Secure Data Erasure
Commonly referred to as data clearing or data wiping, is a method of overwriting and completely destroying all electronic data on a disk drive or other digital media by using zeros and ones to overwrite data onto all sectors of the device. By overwriting the data on the storage device, the data is rendered unrecoverable and achieves data sanitization.
Permanent erasure goes beyond basic file deletion. Unlike degaussing and physical destruction, which leave the storage media unusable, data erasure removes all information while keeping the disk operable.
There are key differences between data erasure and other overwriting methods, which can leave data intact and raise the risk of data breach, identity theft or failure to achieve regulatory compliance. Many data eradication programs also provide multiple overwrites so that they support recognized government and industry standards.
Erasing Data From Tape Media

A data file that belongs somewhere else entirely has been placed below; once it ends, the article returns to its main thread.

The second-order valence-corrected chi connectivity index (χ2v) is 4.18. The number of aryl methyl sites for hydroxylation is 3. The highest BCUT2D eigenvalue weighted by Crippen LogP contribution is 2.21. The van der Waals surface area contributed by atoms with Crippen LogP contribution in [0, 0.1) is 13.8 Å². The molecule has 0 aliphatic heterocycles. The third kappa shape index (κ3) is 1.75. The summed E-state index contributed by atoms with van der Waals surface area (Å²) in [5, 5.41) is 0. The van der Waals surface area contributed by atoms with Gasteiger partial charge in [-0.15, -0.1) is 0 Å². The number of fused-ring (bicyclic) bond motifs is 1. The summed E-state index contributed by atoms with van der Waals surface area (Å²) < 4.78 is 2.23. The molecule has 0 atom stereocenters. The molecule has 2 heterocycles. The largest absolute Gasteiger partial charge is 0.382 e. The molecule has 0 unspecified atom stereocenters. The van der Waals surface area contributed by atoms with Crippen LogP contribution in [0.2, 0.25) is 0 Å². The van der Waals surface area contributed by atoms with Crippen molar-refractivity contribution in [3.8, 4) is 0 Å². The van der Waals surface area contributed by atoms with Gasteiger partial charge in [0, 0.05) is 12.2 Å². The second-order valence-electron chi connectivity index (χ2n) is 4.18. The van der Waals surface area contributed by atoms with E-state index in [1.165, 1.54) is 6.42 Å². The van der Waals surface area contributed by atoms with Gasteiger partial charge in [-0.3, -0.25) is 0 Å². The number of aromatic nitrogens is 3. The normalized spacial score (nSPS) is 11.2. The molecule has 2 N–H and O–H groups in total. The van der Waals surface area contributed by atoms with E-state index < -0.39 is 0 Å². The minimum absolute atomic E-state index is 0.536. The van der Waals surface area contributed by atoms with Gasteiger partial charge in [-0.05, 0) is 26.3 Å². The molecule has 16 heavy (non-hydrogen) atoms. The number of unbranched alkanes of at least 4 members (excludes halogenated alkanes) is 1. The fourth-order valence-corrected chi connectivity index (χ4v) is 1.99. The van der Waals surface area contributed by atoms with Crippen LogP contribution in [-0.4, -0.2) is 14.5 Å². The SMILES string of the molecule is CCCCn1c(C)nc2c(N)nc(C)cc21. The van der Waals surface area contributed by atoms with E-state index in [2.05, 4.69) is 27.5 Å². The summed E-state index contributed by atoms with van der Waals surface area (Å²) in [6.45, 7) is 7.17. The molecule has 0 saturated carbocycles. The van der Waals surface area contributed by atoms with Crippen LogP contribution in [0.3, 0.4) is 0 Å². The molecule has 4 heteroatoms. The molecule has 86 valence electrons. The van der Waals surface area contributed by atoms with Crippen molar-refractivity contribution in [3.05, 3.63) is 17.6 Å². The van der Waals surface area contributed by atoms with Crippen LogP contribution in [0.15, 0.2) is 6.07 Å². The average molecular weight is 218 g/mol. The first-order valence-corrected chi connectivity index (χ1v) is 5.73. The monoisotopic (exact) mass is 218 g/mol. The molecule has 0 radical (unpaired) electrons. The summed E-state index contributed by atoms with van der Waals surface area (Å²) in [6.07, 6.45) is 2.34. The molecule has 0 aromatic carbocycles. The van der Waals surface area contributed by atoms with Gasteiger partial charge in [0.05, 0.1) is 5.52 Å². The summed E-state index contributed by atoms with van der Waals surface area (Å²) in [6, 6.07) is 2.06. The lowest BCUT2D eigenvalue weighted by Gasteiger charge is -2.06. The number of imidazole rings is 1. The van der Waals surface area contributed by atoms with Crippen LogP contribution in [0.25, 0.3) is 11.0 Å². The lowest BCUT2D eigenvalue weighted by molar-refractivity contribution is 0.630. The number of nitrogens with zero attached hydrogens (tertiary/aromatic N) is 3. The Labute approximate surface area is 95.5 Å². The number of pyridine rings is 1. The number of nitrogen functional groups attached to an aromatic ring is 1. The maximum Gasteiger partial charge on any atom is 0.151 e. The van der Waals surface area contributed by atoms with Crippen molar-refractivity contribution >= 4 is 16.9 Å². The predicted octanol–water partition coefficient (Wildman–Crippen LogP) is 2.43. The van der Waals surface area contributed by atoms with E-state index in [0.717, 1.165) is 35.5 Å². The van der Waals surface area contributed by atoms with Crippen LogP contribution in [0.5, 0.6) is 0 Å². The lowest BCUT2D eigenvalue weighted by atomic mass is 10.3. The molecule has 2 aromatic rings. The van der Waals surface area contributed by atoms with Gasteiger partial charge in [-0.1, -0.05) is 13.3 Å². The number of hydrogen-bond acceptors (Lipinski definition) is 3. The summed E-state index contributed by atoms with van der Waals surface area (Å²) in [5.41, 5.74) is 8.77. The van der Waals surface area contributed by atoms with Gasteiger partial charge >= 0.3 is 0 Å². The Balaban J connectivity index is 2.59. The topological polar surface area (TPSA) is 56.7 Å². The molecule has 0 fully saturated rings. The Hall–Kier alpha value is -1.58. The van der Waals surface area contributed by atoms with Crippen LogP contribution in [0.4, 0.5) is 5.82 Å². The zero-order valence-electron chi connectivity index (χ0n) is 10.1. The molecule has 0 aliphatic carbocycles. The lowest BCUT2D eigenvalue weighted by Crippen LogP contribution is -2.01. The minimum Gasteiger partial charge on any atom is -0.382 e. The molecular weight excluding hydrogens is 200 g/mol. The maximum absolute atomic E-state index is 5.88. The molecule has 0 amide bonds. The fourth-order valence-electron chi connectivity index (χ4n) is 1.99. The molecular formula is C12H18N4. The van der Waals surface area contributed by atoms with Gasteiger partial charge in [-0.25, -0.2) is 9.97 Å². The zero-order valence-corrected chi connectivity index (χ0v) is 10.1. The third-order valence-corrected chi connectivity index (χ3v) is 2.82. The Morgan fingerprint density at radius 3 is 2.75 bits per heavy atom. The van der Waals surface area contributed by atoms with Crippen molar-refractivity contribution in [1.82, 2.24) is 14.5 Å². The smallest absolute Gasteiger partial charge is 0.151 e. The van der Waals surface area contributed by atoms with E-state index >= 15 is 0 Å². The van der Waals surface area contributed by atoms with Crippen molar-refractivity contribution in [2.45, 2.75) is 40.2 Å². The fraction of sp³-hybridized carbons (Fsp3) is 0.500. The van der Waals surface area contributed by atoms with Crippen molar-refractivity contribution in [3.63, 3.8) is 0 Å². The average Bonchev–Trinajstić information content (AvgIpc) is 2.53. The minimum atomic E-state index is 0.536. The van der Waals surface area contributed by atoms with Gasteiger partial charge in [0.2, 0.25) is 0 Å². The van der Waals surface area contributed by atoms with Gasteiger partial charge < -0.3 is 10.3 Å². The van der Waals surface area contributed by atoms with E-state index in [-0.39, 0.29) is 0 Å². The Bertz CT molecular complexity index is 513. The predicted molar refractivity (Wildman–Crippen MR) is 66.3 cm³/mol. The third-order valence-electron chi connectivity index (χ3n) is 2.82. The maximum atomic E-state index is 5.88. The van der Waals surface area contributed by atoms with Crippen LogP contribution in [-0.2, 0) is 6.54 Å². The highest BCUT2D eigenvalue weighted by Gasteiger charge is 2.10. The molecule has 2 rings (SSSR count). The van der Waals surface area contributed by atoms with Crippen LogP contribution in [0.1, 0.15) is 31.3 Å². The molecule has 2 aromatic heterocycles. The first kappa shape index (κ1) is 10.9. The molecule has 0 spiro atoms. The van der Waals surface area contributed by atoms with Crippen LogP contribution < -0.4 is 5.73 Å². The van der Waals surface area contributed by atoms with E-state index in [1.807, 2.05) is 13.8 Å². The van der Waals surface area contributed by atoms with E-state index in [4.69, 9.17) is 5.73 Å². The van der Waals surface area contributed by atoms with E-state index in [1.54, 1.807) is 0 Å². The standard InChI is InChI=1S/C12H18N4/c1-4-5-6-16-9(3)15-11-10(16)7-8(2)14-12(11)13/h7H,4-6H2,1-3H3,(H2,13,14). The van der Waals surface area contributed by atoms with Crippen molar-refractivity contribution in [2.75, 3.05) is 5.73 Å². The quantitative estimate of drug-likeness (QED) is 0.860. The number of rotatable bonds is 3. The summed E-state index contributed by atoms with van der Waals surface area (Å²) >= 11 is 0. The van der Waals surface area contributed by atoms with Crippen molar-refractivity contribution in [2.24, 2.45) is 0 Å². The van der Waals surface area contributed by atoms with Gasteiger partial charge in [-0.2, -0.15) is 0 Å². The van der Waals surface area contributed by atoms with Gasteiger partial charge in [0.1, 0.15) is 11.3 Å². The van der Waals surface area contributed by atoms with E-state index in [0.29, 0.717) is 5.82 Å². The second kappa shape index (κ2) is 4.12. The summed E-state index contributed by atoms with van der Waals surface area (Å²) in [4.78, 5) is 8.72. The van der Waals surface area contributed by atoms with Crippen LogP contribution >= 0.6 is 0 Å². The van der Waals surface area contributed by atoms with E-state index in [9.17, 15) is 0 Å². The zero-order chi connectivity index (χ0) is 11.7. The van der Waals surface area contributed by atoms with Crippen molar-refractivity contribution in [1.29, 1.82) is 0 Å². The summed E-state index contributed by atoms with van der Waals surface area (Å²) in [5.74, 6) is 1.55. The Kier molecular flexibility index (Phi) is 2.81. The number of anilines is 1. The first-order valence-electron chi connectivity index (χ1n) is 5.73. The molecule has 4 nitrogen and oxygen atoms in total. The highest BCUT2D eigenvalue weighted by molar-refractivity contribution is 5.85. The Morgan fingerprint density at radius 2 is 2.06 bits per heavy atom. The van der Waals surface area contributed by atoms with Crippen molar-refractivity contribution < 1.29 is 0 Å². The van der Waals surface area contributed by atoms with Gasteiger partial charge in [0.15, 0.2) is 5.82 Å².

Depending on the level of data sanitization required, data erasure on tape media can be used if you want to re-use your tapes within your own organization or for second-hand re-sale. Data erasure also ideal for leased equipment and charity donations. In this case, the tape media would undergo a front to back erasure process, wiping all existing data and preparing them for re-use.
In cases where data tapes are not required for reuse or resale, we can add an additional layer of security, by degaussing the tape media. Degaussing involves re-aligning the magnetic polarities of the media to forensically wipe data. This prevents the tapes from being read or reused in the future.
In the case of cartridge reuse, erasing the tape is just the first step. Removing and replacing the bar code label, changing the VolSer number inside the CM chip, and writing a custom VolSer label to the tape maybe required.Learn More
One of the major advantages data erasure is the preserving of assets and the environment. Data erasure offers an alternative to physical destruction and degaussing for secure removal of all the disk data. Physical destruction and degaussing destroy the digital media, requiring disposal and contributing to electronic waste. Hard drives are nearly 100% recyclable and can be collected at no charge from a variety of hard drive recyclers after they have been sanitized.
Unfortunately, complete data eradication doesn’t work on flash-based media, such as Solid-State Drives (SSD) and USB Flash Drives. Data erasure through overwriting only works on hard drives that are functioning and writing to all sectors. Bad sectors cannot usually be overwritten, but may contain recoverable information.